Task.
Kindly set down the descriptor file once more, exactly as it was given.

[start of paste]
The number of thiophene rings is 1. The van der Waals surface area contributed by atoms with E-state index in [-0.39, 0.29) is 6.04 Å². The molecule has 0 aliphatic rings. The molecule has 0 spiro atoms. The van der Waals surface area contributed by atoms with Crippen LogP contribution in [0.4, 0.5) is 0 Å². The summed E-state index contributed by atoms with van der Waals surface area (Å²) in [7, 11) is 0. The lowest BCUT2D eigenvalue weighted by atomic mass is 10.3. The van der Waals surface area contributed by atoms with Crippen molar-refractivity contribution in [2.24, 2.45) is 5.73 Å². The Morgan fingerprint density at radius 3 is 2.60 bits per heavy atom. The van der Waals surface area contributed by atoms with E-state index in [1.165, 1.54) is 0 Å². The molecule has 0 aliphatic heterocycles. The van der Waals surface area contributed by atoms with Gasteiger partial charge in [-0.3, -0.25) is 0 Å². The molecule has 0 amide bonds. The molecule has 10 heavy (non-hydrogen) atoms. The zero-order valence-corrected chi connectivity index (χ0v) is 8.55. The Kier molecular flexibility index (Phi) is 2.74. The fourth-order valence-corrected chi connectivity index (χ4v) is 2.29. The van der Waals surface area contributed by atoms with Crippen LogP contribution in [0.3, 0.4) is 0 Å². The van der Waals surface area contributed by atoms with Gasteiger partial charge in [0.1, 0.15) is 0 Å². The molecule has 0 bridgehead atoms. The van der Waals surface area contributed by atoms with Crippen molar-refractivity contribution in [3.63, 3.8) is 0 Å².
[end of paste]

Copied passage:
The number of thiophene rings is 1. The van der Waals surface area contributed by atoms with E-state index in [-0.39, 0.29) is 6.04 Å². The molecule has 0 aliphatic rings. The molecule has 0 spiro atoms. The van der Waals surface area contributed by atoms with Crippen LogP contribution in [0.4, 0.5) is 0 Å². The summed E-state index contributed by atoms with van der Waals surface area (Å²) in [7, 11) is 0. The lowest BCUT2D eigenvalue weighted by atomic mass is 10.3. The van der Waals surface area contributed by atoms with Crippen molar-refractivity contribution in [2.24, 2.45) is 5.73 Å². The Morgan fingerprint density at radius 3 is 2.60 bits per heavy atom. The van der Waals surface area contributed by atoms with E-state index in [1.165, 1.54) is 0 Å². The molecule has 0 aliphatic heterocycles. The van der Waals surface area contributed by atoms with Gasteiger partial charge in [-0.3, -0.25) is 0 Å². The molecule has 0 amide bonds. The molecule has 10 heavy (non-hydrogen) atoms. The zero-order valence-corrected chi connectivity index (χ0v) is 8.55. The Kier molecular flexibility index (Phi) is 2.74. The fourth-order valence-corrected chi connectivity index (χ4v) is 2.29. The van der Waals surface area contributed by atoms with Crippen LogP contribution in [0.3, 0.4) is 0 Å². The van der Waals surface area contributed by atoms with Gasteiger partial charge in [0.1, 0.15) is 0 Å². The molecule has 0 bridgehead atoms. The van der Waals surface area contributed by atoms with Crippen molar-refractivity contribution in [3.63, 3.8) is 0 Å².